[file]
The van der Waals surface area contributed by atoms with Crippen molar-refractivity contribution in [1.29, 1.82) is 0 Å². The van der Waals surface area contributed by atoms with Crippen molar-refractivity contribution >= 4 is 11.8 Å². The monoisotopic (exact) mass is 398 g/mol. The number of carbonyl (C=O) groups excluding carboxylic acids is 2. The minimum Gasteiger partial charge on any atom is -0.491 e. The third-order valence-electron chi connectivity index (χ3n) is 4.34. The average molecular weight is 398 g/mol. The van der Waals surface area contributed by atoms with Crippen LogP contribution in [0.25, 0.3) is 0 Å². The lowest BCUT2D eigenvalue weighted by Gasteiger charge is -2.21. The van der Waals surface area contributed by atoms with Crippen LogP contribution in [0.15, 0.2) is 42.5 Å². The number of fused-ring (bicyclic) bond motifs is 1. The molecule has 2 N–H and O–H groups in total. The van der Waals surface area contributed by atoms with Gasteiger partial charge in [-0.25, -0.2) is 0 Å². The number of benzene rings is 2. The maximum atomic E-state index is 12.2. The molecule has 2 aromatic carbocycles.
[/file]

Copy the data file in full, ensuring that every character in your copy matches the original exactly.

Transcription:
The van der Waals surface area contributed by atoms with Crippen molar-refractivity contribution in [1.29, 1.82) is 0 Å². The van der Waals surface area contributed by atoms with Crippen molar-refractivity contribution >= 4 is 11.8 Å². The monoisotopic (exact) mass is 398 g/mol. The number of carbonyl (C=O) groups excluding carboxylic acids is 2. The minimum Gasteiger partial charge on any atom is -0.491 e. The third-order valence-electron chi connectivity index (χ3n) is 4.34. The average molecular weight is 398 g/mol. The van der Waals surface area contributed by atoms with Crippen LogP contribution in [0.25, 0.3) is 0 Å². The lowest BCUT2D eigenvalue weighted by Gasteiger charge is -2.21. The van der Waals surface area contributed by atoms with Crippen LogP contribution in [0.15, 0.2) is 42.5 Å². The number of fused-ring (bicyclic) bond motifs is 1. The molecule has 2 N–H and O–H groups in total. The van der Waals surface area contributed by atoms with Gasteiger partial charge in [-0.25, -0.2) is 0 Å². The number of benzene rings is 2. The maximum atomic E-state index is 12.2. The molecule has 2 aromatic carbocycles.